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Comment Re: Best submission ever (Score 1) 12

There is a new design?

As far as I can tell, it looks the same way it has for years. I have the old mode setting turned on though. Even before Dice showed up all the javascript bullshit just made things suck. If only you could get the old-mode without actually logging in.

Comment Re:As it is said... (Score 2) 273

Awards are for those that need them.

Pissing off the US Govt. may mean that Snowden is happy with that

Yes, that was clearly Snowden's goal. Social change, government by consent, he didn't even think about that hippy-dippy stuff.

No award is going to protect that girl from more attacks by the Taliban. They don't give a damn about what the west thinks about her, if anything they'll see it as a challenge - once again the west trying to attack their religion. But if the award goes to Snowden it makes it that much harder for the US to put him in prison.

If the US tried to put Mandela in prison for being a terrorist, the way SA did before he received the award, the political blow-back would be enormous.

Submission + - Adults Make Riskier, More Inconsistent Decisions As They Get Older, Study Finds (businessinsider.com.au)

schliz writes: People aged over 65 make poorer financial decisions and inconsistent choices than younger individuals with the same IQ, an international research group has found.

The study had 135 healthy participants aged 12-90 make a series of decisions: for example, choosing between gaining $5 and the chance to win $20 in a lottery. On average, over-65s earned 26-39% less than all other age groups, including adolescents — a finding that could partially explain their susceptibility to problem gambling and scams.

Submission + - Italian Man Who Used Infrared Contact Lenses To Cheat At Poker Sentenced (theverge.com)

dmfinn writes: It was back in 2011 when Stefano Ampollini and two other accomplices cheated a French Casino out of over 90,000 euros thanks to the help of Chinese made Infrared Contact Lenses. According to French authorities, Ampollini and two casino workers marked cards using an invisible liquid that would be picked up by the Infrared Lenses, which Ampollini then used to read his competitors cards. Though the contacts themselves cost over 2,000 euros, the crew managed to take 71,000 euros in their first night. However, the trio was finally caught when a lawyer working for the casino became suspicious after Ampollini folded with an unbelievably good hand, which suggested he knew the croupier's cards. This week, a French court sentenced Ampollini to 2 years in prison and a 100,000 euro fine.His main accomplice was handed an even harsher sentence, forced to pay the same fine but spend the next 36 months behind bars. It appears, despite their best efforts and advanced tactics, that the men were still unable to beat the house without raising significant alarms. So, at least for now, it seems modern technology still can't simulate good old "luck".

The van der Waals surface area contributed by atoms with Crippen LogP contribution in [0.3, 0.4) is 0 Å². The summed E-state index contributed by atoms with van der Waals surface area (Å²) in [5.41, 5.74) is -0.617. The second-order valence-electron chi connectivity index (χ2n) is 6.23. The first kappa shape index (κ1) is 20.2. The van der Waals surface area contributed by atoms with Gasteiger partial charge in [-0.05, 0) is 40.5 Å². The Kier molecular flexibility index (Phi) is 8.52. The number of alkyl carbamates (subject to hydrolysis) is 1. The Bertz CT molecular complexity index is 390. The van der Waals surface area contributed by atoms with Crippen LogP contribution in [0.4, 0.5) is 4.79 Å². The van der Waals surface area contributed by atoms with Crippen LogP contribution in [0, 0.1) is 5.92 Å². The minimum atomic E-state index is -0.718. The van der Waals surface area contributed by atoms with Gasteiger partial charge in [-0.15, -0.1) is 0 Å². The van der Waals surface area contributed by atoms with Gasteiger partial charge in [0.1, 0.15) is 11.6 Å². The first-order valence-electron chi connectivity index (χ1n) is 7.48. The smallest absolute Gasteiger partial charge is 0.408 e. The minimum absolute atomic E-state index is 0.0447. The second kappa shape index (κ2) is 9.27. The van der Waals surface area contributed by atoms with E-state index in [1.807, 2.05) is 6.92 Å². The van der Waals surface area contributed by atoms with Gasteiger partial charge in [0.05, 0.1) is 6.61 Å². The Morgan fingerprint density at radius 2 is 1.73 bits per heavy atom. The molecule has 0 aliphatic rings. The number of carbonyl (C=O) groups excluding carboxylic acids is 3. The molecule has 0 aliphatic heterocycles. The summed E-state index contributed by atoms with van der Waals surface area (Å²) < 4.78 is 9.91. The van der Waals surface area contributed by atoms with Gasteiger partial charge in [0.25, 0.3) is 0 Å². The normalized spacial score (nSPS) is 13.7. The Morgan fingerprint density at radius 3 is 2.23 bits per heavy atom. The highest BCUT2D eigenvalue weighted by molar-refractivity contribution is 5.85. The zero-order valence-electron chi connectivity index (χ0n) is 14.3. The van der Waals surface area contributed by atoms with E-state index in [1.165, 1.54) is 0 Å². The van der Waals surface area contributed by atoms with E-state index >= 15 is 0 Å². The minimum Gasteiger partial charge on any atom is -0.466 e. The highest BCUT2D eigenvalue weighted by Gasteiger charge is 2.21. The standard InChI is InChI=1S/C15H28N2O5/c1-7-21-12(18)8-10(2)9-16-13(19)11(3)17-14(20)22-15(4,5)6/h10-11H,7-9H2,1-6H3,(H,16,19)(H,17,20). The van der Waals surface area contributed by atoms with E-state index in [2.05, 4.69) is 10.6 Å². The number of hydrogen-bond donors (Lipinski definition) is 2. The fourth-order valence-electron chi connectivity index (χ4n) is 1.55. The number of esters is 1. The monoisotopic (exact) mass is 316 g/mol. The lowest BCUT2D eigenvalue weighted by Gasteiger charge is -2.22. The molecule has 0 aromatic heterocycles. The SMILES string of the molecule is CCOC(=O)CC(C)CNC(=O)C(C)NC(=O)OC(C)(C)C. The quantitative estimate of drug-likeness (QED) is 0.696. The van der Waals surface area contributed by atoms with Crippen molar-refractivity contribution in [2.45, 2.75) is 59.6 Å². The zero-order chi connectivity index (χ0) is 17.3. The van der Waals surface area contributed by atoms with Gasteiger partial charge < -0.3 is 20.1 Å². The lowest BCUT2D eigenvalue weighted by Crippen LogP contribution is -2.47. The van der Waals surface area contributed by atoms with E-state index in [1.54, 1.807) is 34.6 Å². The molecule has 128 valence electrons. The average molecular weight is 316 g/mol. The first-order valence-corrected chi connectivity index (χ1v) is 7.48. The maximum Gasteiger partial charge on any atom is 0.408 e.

Comment Re:a few laws of physics problems here (Score 3, Interesting) 90

What governments would those be which are restrained by the law, let alone common decency?

A representative government is a product of the law so of course it is restrained by the law. Just because individual actors within the government aren't 100% restrained by the law does not invalidate the principle that a representative government operates within the law.

The alternative to your nihilism is pure might-makes-right. Don't let the perfect be the enemy of the good.

Submission + - x86 Computation Without Executing Any Instructions (usenix.org)

jones_supa writes: Trust Analysis, i.e. determining that a system will not execute some class of computations, typically assumes that all computation is captured by an instruction trace. A team at Dartmouth College shows that powerful computation on x86 processors is possible without executing any CPU instructions. They demonstrate a Turing-complete execution environment driven solely by the IA32 architecture’s interrupt handling and memory translation tables, in which the processor is trapped in a series of page faults and double faults, without ever successfully dispatching any instructions. The 'hard-wired' logic of handling these faults is used to perform arithmetic and logic primitives, as well as memory reads and writes. This mechanism can also perform branches and loops if the memory is set up and mapped just right. The lessons of this execution model are discussed for future trustworthy architectures.

Submission + - Justice Department Slaps IBM Over H-1B Hiring Practices 1

Dawn Kawamoto writes: IBM reached a settlement with the Justice Department over allegations it posted discriminatory online job openings, allegedly stating a preference for H-1B and foreign student visa holders for its software and apps developer positions. The job openings were for IT positions that would eventually require the applicant to relocate overseas. IBM agreed to pay $44,400 in civil penalties to the U.S., as well take certain actions in the way it hires within the U.S. The settlement, announced Friday, comes at a time with tech companies are calling for the U.S. to allow more H-1B workers into the country.

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